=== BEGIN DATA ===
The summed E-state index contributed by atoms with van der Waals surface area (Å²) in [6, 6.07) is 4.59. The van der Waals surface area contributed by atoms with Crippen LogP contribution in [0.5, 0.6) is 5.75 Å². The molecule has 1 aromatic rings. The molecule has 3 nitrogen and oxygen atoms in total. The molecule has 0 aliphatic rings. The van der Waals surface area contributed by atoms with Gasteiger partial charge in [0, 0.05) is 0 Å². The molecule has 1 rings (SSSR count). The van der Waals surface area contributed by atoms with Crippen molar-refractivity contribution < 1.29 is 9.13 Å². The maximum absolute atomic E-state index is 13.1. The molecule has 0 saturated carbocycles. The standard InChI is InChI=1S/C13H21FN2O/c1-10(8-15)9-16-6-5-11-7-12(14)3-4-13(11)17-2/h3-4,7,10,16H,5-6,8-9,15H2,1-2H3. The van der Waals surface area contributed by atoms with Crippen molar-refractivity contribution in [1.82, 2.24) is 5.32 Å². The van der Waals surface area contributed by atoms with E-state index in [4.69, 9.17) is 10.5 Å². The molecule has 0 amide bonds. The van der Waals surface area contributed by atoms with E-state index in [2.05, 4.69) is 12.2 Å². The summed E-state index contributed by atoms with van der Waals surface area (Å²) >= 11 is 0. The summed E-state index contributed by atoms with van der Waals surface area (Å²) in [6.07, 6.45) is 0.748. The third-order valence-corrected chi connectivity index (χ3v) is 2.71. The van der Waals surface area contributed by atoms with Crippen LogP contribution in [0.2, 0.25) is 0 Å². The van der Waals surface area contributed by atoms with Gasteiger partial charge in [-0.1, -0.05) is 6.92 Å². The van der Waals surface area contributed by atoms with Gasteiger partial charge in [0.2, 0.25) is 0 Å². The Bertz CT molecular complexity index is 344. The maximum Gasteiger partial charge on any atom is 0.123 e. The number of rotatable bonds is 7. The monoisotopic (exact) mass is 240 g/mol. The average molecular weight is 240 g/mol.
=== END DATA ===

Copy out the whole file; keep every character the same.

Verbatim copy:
The summed E-state index contributed by atoms with van der Waals surface area (Å²) in [6, 6.07) is 4.59. The van der Waals surface area contributed by atoms with Crippen LogP contribution in [0.5, 0.6) is 5.75 Å². The molecule has 1 aromatic rings. The molecule has 3 nitrogen and oxygen atoms in total. The molecule has 0 aliphatic rings. The van der Waals surface area contributed by atoms with Gasteiger partial charge in [0, 0.05) is 0 Å². The molecule has 1 rings (SSSR count). The van der Waals surface area contributed by atoms with Crippen molar-refractivity contribution < 1.29 is 9.13 Å². The maximum absolute atomic E-state index is 13.1. The molecule has 0 saturated carbocycles. The standard InChI is InChI=1S/C13H21FN2O/c1-10(8-15)9-16-6-5-11-7-12(14)3-4-13(11)17-2/h3-4,7,10,16H,5-6,8-9,15H2,1-2H3. The van der Waals surface area contributed by atoms with Crippen molar-refractivity contribution in [1.82, 2.24) is 5.32 Å². The van der Waals surface area contributed by atoms with E-state index in [4.69, 9.17) is 10.5 Å². The molecule has 0 amide bonds. The van der Waals surface area contributed by atoms with E-state index in [2.05, 4.69) is 12.2 Å². The summed E-state index contributed by atoms with van der Waals surface area (Å²) >= 11 is 0. The summed E-state index contributed by atoms with van der Waals surface area (Å²) in [6.07, 6.45) is 0.748. The third-order valence-corrected chi connectivity index (χ3v) is 2.71. The van der Waals surface area contributed by atoms with Crippen LogP contribution in [0.2, 0.25) is 0 Å². The van der Waals surface area contributed by atoms with Gasteiger partial charge in [-0.1, -0.05) is 6.92 Å². The van der Waals surface area contributed by atoms with Gasteiger partial charge in [0.2, 0.25) is 0 Å². The Bertz CT molecular complexity index is 344. The maximum Gasteiger partial charge on any atom is 0.123 e. The number of rotatable bonds is 7. The monoisotopic (exact) mass is 240 g/mol. The average molecular weight is 240 g/mol.